In David Fincher's nihilistic '98 classic Fight Club, The Narrator begins as a nameless insomniac who finds respite in the therapeutic environments of support groups which he finds through his doctor and listed in his local newspaper. When The Narrator finds these groups, he's instantly hooked, and no longer has to spend his evenings viewing shopping channels and placing orders on unnecessary household gadgets. He soon ditches all of these and moves on to Fight Club, which he sets up with the charismatic Tyler Durden, who he meets on a plane. They go on to have a series of strange adventures involving soap, bombs, culinary guerrilla terrorism and literal self-assault.
I've blogged a lot about social networking site Meetup over the last year. I've been keen for you to get involved. For the record, none of the events I've seen advertised involve any of the above perils. Certainly not in Manchester. However, Fight Club is a story about people finding people. The characters in the film all want to belong, to be together with others. Humans are, suffice to say, social animals. We always have been.
Whereas in the 90s older generations- like The Narrator- may have circled adverts in the local paper to check out groups and meetings, now we use the internet to filter the exact group we're looking for. This is getting easier as sites like Meetup get bigger and bigger every month, with more people signing up (Meetup has 23 million members across 179 countries), more groups being set up and more events being ran. Meetup is doing the same thing as the support groups in Fight Club (including the club of the film's title). It's bringing people together and allowing them to connect with their community. It's empowering people who may not have had the ability, or perhaps confidence, to make friends in the environments that they want prior to them joining the site. Not everybody wants to spend their evenings in the local pub. I've spoken to many people who've joined Meetup: some of them have moved to Manchester recently, others have lived here forever and are just bored of the same thing. Some are finding their mates are all settling down; others have had fall-outs here and there.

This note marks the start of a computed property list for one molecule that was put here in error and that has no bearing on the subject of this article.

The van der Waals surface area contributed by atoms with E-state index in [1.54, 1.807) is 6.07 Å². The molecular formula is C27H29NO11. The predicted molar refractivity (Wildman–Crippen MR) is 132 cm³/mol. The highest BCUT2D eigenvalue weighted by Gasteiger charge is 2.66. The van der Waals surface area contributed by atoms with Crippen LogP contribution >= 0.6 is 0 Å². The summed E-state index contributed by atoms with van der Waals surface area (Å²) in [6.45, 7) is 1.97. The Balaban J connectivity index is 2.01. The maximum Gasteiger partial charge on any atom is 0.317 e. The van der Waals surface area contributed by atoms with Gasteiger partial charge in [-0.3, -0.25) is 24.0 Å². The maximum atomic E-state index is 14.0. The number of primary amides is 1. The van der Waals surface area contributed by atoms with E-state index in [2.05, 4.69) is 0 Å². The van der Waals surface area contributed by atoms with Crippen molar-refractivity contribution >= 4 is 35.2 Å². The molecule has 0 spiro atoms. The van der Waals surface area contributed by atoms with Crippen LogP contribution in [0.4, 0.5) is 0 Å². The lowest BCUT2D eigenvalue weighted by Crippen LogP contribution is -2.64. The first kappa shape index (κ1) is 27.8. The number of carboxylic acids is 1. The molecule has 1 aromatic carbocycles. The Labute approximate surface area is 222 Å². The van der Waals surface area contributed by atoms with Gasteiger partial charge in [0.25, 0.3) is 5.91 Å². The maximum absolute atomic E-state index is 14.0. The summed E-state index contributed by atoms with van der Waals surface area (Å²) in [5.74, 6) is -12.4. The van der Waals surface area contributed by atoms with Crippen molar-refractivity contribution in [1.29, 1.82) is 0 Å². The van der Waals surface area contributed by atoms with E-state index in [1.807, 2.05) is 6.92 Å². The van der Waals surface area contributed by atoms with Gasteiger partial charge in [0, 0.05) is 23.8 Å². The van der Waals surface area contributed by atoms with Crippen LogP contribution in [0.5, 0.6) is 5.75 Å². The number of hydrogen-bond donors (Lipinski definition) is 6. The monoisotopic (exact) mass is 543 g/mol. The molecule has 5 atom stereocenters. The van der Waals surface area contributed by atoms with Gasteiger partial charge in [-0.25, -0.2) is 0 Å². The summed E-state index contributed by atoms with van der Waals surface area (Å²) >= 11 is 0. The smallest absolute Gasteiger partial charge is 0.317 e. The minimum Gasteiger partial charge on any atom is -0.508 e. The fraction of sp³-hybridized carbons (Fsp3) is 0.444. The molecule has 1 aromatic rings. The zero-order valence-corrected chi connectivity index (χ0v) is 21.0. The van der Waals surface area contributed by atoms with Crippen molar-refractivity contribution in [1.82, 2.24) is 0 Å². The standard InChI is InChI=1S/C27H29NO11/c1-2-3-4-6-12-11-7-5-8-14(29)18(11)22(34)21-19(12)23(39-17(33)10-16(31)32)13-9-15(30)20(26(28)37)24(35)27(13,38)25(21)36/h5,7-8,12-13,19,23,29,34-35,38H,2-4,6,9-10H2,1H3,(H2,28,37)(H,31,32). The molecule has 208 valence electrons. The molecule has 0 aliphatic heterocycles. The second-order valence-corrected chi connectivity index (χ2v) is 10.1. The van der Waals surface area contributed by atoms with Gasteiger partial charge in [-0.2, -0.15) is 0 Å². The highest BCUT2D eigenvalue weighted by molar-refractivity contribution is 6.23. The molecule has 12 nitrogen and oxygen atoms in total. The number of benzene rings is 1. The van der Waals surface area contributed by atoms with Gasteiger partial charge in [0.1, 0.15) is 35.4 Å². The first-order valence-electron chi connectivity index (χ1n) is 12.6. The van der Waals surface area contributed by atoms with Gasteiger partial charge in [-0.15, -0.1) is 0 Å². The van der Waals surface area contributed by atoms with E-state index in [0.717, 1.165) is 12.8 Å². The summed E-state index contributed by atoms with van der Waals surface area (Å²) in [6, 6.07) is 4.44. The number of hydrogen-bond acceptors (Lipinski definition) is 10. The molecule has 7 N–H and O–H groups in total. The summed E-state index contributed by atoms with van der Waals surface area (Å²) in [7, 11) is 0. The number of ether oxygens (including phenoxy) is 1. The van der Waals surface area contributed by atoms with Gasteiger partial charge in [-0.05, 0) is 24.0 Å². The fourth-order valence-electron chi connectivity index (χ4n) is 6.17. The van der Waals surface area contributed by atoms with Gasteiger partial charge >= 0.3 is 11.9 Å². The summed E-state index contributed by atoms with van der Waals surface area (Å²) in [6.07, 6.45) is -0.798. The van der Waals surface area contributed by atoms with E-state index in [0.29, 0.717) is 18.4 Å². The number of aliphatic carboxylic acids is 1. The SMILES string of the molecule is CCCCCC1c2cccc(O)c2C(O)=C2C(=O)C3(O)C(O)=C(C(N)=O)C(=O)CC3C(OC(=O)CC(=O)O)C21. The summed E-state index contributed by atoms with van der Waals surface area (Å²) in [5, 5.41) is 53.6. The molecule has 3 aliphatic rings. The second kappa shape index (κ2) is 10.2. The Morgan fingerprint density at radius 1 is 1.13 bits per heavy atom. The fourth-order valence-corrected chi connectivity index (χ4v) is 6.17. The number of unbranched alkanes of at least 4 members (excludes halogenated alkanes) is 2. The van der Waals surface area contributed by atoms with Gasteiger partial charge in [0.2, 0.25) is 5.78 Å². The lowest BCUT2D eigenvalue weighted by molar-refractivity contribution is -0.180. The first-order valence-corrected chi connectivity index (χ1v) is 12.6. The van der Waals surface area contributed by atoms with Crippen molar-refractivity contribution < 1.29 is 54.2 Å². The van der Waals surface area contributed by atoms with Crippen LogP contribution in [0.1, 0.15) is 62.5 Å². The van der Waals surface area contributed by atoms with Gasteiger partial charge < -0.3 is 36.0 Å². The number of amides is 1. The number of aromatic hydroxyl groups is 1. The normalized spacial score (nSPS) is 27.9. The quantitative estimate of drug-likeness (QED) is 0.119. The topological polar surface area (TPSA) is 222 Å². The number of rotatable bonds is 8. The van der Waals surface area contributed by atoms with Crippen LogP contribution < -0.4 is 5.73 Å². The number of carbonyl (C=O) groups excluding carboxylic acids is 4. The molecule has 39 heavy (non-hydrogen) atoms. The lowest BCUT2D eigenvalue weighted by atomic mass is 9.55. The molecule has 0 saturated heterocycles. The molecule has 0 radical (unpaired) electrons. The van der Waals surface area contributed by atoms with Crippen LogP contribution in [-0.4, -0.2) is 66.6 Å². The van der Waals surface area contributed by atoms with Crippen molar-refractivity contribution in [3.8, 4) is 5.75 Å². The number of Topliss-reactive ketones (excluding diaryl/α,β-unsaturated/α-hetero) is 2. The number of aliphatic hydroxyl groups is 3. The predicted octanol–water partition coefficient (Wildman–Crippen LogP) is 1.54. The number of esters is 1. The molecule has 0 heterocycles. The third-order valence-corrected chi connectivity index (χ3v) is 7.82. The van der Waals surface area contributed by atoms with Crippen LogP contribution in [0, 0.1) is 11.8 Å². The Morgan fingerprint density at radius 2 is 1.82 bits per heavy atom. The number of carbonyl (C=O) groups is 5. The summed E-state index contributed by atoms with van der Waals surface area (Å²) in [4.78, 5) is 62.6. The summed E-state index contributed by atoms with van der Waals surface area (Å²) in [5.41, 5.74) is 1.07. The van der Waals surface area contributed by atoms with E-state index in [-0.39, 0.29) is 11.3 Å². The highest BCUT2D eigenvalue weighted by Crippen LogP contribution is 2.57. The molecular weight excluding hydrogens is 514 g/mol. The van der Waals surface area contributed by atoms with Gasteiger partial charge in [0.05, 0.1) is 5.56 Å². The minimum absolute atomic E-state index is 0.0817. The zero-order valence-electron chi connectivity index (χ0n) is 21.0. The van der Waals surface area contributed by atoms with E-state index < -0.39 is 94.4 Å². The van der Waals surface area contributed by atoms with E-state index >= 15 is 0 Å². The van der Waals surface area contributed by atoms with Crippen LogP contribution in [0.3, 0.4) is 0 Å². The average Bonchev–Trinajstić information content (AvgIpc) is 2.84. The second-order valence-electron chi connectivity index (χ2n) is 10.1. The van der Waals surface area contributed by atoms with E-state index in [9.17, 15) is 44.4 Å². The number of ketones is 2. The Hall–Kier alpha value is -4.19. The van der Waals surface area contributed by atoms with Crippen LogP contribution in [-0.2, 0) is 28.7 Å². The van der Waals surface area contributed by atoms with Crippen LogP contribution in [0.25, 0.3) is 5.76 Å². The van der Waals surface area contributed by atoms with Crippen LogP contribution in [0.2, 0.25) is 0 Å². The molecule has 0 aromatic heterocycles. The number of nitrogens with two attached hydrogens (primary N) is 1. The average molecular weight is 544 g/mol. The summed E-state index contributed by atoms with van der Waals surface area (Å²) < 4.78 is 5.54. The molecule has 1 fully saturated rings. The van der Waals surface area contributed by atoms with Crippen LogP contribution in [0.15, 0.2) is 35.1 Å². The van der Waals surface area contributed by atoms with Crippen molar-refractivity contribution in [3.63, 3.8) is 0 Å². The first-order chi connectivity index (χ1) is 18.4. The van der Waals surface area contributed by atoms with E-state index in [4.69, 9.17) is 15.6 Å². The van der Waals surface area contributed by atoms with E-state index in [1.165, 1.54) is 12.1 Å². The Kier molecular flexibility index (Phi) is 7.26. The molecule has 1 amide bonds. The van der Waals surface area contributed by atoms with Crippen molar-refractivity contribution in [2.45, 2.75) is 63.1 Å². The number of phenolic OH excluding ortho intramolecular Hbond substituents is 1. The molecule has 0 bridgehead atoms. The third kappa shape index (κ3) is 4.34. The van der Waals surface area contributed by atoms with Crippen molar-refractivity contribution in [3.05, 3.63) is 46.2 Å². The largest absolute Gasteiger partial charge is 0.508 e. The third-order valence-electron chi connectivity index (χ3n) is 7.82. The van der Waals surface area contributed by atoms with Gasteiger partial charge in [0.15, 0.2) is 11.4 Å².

But whatever the reason, Manchester's Meetup groups are getting increasingly popular. Posh Bars: 443 Hipsters. After Work Drinks: 1718 Diamond Quayzers. 20s and 30s: 2322 people. 2967 Manchester International Party People. A scan down the What's New section on the right of each Meetup page shows a steady flow of new members joining up.
In Fight Club, the titular club moves on to Project Mayhem, where the members are given homework assignments and start to destroy their own city. Meetup thankfully lacks that nihilistic tendency. Over the last year, I've been one of a few people who have joined the meetup sites and met friends through this. I've then organised nights out away from the site with these new friends, or joined friends on their nights out, and created my own social life rather than relying on Meetup solely, or on what others may or may not be doing in my immediate locale, whether what they're doing is my kind of thing or not. If you want to go to posh bars, and you join a group titled so, you'll probably meet people who are happy to come with you to that kind of establishment when there are no events coming up in the group. You can have your own project, and create your own (legal) mayhem.
And if you happen to meet me on one of these meetups...